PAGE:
Photo: Sunset over Bokor National Park.


Established by the French as a hill station in 1925, Bokor has since been abandoned twice, during World War II and the Khmer Rouge period. The area including Bokor 'mountain' was established as a national park in 1993 with its 1,500 square kilometres spanning four Cambodian provinces. Despite substantial illegal logging, it's still home to gibbons, hornbills, civets and sunbears. Recent development of a new casino, hotel and hangar-like convention centre may have affected the ghostly ambiance of the hill station, but included building a wonderful curving road to the top of the hill, making Bokor much easier to access.

Down to onward travel

The entire Bokor region saw fierce fighting between the Vietnamese and Khmer Rouge -- at one stage one side was holed up in the Catholic church and the other in the casino -- all the while trying to shoot each other to pieces. Both buildings still bear the scars today. Further back, stories abound of bankrupt gamblers choosing between confession at the church and oblivion over the edge of the casino terrace.

Some buildings have disappeared or been repurposed during the new complex development, but walking through the crumbling casino/hotel and other buildings dotted across the Bokor ridge is still a little spooky, particularly if one of the frequent mists roll in. Views from the top of the casino across the sea to Phu Quoc island are spectacular (so long as that mist keeps away). Smaller, overgrown villas provide a more intimate insight into life-that-was on the hill, and you'll also find these days a concrete mushroom sunshade and post office.

At least one Vietnamese horror movie has been filmed on Bokor, along with the reasonably well-known Matt Dillon film City of Ghosts and we suspect more may be in the pipeline.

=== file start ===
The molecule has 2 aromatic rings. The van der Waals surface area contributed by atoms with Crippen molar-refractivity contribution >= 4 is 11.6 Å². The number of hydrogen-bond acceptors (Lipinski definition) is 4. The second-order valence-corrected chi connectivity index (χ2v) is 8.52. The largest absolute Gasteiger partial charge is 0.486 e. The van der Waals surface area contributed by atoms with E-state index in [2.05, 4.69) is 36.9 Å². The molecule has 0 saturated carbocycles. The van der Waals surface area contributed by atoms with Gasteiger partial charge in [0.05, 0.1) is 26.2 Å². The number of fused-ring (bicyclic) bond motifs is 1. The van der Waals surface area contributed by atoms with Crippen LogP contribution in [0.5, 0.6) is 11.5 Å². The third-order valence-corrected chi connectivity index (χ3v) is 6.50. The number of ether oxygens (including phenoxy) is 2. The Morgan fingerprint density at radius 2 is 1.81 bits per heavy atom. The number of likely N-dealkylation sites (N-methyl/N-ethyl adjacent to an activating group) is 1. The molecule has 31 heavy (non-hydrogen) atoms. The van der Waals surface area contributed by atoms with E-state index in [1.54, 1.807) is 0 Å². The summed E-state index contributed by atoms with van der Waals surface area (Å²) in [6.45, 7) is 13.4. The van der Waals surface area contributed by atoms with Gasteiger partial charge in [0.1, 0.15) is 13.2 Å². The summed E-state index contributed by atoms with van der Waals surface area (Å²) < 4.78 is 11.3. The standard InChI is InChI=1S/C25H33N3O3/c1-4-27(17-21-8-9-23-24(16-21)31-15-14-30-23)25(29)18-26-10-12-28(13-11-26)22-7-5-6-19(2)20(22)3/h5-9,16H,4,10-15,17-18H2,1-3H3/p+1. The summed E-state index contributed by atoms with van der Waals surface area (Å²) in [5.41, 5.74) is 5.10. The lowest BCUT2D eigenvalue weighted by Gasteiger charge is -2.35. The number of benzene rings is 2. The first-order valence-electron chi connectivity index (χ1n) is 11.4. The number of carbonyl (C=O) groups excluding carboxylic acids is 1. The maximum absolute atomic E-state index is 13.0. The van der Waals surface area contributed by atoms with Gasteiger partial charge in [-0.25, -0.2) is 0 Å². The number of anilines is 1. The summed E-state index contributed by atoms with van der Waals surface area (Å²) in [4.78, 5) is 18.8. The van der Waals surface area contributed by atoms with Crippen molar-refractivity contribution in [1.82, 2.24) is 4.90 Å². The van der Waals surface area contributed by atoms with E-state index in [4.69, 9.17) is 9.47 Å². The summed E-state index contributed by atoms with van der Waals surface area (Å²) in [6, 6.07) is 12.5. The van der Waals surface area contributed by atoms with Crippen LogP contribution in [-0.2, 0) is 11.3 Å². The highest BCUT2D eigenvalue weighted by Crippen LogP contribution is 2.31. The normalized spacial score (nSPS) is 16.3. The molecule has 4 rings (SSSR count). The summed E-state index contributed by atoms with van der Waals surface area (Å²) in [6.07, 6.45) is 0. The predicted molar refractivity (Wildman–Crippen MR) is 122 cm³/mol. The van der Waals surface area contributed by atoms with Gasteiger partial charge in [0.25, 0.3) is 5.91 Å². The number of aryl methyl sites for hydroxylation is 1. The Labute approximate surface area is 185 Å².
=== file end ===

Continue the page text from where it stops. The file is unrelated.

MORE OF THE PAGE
If time allows it's worth spending a night on Bokor; accommodation options have been upgraded from the dorm beds of the rangers' station to the attractions of the Thansur Bokor Hotel. The hill is an interesting and very beautiful place to visit, and the best weather and views are often early in the morning, before day visitors arrive.

The two-tier Popokvil ('swirling clouds') Waterfall is worth a trip to see, especially in rainy season, though as it's about four or five kilometres from the casino, it's best to have your own transport.

The easiest way to get to Bokor is on a motorbike, either self-driving or hiring a motodop -- the swooping curves and breathtaking vistas are a reward for riders. The upwards journey can take an hour and a half and be sure to check your fuel tank before you set off -- petrol can be difficult to find and comes at a premium at the small village near the waterfall. Only determined cyclists should attempt the climb; mountain bikes are available to hire in Kampot town. Private taxis can also be arranged through guesthouses and tour desks or you could take Kampot's Tic Tuk, a fun tuk tuk-car hybrid.

Don't miss a stop at the Black Palace, two-thirds of the way up. The surprisingly modest former holiday residence of King Sihanouk is covered in startlingly orange lichen. It's close by the new and very large Buddha statue, and the cafe for refreshments before the top. Options at the summit are limited to drinks stalls by the old casino, the hotel restaurant and snacks by the waterfall.

Visitors must pay an entrance fee of 2,000 riel for motorbikes and 10,000 riel for a car, at the entrance to the park.

The climate at the top can be surprisingly cool, especially when misty so you may want to pack some sleeves.


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